Lydia is all about the Old Bay.

Can’t find Old Bay? Make your own.

Lazy? Take the easy way with a clambake from Lobster Gram.

  • Ahhh, you make us New Englanders proud. Another way you can do indoor clam “bakes” is to wrap individual packets in aluminum foil, and bake them in the oven. (You need to use cooked sausage for that.) And then, of course, you must cover your dining table with newspaper or kraft paper, and dump your clambake directly on it rather than on plates. Messiness is part of the fun.

  • We don’t light fireworks except on New Year’s Eve (except for some pyromaniacs who do it on Easter, and of course many Chinese families who do it on Chinese New Year). I hate ’em for many reasons, not the least of which are pollution and the danger of mutilation.
    Ahem. With that gruesome thought out of the way, I quite like your NE 4oJ feast. Not really big on the chicken, but a big fan of de seafood 🙂

  • Lydia: Excellent idea! And yes, were we in our own home, we would have gone the messy route. But at my mother’s place …
    Manggy: The chicken was an unusual addition for me as well — but that’s how my aunt’s mother-in-law does it, so we gave it a whirl. It’s totally optional, and actually I think added too much food. As for fireworks, I love them, but the nutbags who fire them off in their own backyards (and by extension ours, living in a city) scare the living hell out of me.

  • This brings back so many memories. I lived on Cape Cod for years. We often celebrated with clambakes at the beach- digging a big pit in the sand, lining it with stones. The taste of the sea was in every bite.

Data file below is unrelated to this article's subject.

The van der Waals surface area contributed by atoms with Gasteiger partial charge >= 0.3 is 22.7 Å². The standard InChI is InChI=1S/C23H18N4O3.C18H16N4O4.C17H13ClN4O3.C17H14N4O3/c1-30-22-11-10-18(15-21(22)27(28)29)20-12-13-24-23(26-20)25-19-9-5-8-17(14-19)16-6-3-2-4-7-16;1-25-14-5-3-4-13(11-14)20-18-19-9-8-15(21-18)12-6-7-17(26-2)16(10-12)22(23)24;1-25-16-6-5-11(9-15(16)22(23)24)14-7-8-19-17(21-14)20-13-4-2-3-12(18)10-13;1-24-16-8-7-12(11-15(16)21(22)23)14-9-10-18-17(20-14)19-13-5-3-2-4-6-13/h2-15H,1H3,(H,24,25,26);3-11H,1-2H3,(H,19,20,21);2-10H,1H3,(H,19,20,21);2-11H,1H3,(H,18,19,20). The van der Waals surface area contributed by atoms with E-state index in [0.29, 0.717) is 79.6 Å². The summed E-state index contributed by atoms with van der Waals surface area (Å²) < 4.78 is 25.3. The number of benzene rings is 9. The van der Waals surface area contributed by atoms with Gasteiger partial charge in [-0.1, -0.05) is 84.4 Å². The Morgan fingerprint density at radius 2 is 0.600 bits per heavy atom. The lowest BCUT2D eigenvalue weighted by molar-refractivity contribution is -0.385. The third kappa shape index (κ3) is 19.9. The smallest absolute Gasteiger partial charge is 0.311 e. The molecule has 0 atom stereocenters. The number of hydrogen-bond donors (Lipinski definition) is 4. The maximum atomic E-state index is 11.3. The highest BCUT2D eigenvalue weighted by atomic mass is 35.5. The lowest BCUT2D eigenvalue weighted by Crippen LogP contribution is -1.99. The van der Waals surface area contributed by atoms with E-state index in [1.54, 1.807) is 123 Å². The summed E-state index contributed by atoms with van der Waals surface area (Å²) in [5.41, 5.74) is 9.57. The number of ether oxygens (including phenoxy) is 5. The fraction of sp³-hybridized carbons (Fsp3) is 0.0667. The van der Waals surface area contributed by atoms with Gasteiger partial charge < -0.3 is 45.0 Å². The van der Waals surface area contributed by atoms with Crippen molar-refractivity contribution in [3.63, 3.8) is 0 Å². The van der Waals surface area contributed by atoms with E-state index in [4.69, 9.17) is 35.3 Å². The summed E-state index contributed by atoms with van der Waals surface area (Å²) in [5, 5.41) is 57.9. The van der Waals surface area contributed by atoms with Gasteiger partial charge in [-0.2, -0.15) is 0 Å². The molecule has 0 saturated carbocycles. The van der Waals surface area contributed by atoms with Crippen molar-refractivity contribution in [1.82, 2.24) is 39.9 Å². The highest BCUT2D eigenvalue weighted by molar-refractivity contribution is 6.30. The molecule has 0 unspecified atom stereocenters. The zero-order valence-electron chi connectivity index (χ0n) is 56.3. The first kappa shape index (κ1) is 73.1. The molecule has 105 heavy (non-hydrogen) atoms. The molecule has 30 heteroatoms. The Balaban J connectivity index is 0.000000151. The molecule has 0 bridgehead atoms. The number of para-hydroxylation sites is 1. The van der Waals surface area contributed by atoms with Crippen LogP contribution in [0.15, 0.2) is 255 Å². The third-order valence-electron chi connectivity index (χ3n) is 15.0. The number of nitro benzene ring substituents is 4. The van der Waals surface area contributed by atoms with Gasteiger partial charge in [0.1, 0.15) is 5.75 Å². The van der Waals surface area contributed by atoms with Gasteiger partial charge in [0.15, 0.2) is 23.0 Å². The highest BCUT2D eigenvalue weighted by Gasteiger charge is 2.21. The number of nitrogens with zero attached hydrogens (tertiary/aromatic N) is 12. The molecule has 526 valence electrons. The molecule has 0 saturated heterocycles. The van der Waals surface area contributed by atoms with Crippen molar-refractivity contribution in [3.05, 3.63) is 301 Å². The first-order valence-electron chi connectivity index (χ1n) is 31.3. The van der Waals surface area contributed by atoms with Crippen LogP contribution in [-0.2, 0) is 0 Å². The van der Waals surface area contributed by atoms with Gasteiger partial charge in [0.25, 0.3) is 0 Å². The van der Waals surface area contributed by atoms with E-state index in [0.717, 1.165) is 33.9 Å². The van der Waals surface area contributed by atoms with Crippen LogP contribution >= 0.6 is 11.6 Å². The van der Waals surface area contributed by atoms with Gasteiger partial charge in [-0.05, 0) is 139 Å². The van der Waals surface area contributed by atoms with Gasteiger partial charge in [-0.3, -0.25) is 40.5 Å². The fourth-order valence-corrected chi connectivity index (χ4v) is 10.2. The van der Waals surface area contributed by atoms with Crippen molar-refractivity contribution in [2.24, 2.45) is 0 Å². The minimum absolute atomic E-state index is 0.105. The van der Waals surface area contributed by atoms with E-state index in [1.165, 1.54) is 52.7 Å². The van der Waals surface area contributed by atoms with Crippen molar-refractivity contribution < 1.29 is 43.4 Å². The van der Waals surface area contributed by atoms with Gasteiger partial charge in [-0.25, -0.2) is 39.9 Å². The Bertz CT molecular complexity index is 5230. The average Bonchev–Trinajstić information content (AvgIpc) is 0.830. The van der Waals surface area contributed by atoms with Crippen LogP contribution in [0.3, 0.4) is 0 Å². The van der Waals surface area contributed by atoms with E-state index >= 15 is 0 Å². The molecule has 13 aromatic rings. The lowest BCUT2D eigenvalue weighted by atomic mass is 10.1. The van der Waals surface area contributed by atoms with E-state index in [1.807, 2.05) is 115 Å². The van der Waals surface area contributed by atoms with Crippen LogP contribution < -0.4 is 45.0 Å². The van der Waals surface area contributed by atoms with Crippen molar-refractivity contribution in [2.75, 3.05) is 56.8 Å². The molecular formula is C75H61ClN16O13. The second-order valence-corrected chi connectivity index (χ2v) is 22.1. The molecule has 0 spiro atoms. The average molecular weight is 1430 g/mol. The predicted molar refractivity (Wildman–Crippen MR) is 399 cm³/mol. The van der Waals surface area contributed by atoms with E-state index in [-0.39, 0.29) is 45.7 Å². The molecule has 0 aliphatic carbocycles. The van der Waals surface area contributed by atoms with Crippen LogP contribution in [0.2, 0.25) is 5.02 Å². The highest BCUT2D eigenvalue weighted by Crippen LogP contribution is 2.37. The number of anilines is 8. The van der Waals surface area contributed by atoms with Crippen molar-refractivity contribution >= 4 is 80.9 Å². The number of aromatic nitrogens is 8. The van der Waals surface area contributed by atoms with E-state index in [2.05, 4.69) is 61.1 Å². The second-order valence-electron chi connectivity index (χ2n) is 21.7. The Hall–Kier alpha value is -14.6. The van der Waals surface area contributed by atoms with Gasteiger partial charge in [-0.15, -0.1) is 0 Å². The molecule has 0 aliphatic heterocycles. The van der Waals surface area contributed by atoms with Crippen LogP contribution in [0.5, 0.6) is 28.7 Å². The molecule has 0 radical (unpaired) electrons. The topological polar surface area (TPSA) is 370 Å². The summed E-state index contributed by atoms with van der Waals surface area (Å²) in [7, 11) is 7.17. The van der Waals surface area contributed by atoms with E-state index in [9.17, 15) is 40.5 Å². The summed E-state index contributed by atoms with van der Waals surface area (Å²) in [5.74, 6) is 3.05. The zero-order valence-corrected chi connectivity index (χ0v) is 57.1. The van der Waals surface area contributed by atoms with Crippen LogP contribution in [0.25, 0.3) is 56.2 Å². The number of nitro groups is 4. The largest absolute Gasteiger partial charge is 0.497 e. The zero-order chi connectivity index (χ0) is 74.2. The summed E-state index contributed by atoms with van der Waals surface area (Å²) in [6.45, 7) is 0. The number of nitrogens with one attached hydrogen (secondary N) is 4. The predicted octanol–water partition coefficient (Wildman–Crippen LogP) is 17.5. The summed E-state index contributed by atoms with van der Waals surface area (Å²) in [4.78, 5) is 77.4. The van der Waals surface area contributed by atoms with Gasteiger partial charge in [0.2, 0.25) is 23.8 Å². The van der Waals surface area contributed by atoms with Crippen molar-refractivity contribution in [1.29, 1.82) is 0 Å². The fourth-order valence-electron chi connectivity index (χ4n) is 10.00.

No fireworks this year, here in Santa Monica. It’s a bit foggy, too. Like you- I don’t mind. We bought some lobster tails. Not sure what we’re going to do with them yet.
    Have a safe and happy Fourth!

  • EB

    I’ve had the Lobster Gram version before. Not bad, but you’re right. Utterly lazy.

  • Awesome!!! I have always wanted to do a clambake, and never considered trying it at home. Individual bundles are such a brilliant idea, too!
    I just got my fill of lobster rolls right here in Redwood City, recently. Check out my post on the Old Port Lobster Shack if you feel another craving coming on, or want some freshly imported steamers.
    Sam’s Chowder House in Pacifica also serves award winning lobster rolls, although I haven’t tried them there, yet.
    ~ Paula

  • Thanks a lot, Paula. Thanks to your comment I had to run right out and get myself a crab roll since Old Port is next door to my office. You made me do it.

  • Doug

    Grandpa used a steamer chest and layered the ingredients in reverse order. When the chest was flipped over the food was in the proper order for steaming. He made cheesecloth packets for each of the ingredients except the lobsters or crabs which were chilled in ice water before putting them in the chest to make them stay put. The chest had an over-sized top (to maintain a water seal) with a tap on it to drain off the broth for sipping on a cool fall afternoon. Grandpa made the chest but nobody seems to do it this way anymore. Don’t remember him using sausage, but he did use chicken.